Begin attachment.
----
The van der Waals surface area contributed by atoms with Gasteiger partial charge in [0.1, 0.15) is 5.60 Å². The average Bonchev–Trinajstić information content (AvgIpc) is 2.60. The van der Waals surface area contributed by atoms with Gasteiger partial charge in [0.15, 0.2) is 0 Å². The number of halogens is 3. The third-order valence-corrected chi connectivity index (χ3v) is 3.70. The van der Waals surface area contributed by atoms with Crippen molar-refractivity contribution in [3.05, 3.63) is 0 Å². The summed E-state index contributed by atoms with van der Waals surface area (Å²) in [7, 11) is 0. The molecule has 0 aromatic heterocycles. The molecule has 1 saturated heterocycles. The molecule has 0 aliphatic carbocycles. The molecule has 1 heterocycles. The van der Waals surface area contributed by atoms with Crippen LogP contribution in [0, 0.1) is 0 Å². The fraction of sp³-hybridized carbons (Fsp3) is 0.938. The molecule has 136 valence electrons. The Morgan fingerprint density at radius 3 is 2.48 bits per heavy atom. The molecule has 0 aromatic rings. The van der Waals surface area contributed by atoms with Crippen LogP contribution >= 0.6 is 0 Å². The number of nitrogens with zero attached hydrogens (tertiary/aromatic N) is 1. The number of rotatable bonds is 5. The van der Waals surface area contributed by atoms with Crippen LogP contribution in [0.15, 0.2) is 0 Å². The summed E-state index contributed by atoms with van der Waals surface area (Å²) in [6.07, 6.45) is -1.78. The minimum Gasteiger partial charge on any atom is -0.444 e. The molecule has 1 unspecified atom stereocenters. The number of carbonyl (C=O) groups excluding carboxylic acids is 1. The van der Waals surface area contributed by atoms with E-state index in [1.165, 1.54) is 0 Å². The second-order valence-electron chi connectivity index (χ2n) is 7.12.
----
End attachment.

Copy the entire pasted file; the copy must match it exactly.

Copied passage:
The van der Waals surface area contributed by atoms with Gasteiger partial charge in [0.1, 0.15) is 5.60 Å². The average Bonchev–Trinajstić information content (AvgIpc) is 2.60. The van der Waals surface area contributed by atoms with Gasteiger partial charge in [0.15, 0.2) is 0 Å². The number of halogens is 3. The third-order valence-corrected chi connectivity index (χ3v) is 3.70. The van der Waals surface area contributed by atoms with Crippen molar-refractivity contribution in [3.05, 3.63) is 0 Å². The summed E-state index contributed by atoms with van der Waals surface area (Å²) in [7, 11) is 0. The molecule has 0 aromatic heterocycles. The molecule has 1 saturated heterocycles. The molecule has 0 aliphatic carbocycles. The molecule has 1 heterocycles. The van der Waals surface area contributed by atoms with Crippen LogP contribution in [0, 0.1) is 0 Å². The fraction of sp³-hybridized carbons (Fsp3) is 0.938. The molecule has 136 valence electrons. The Morgan fingerprint density at radius 3 is 2.48 bits per heavy atom. The molecule has 0 aromatic rings. The van der Waals surface area contributed by atoms with Crippen LogP contribution >= 0.6 is 0 Å². The number of nitrogens with zero attached hydrogens (tertiary/aromatic N) is 1. The number of rotatable bonds is 5. The van der Waals surface area contributed by atoms with Crippen LogP contribution in [0.15, 0.2) is 0 Å². The summed E-state index contributed by atoms with van der Waals surface area (Å²) in [6.07, 6.45) is -1.78. The minimum Gasteiger partial charge on any atom is -0.444 e. The molecule has 1 unspecified atom stereocenters. The number of carbonyl (C=O) groups excluding carboxylic acids is 1. The van der Waals surface area contributed by atoms with E-state index in [1.165, 1.54) is 0 Å². The second-order valence-electron chi connectivity index (χ2n) is 7.12.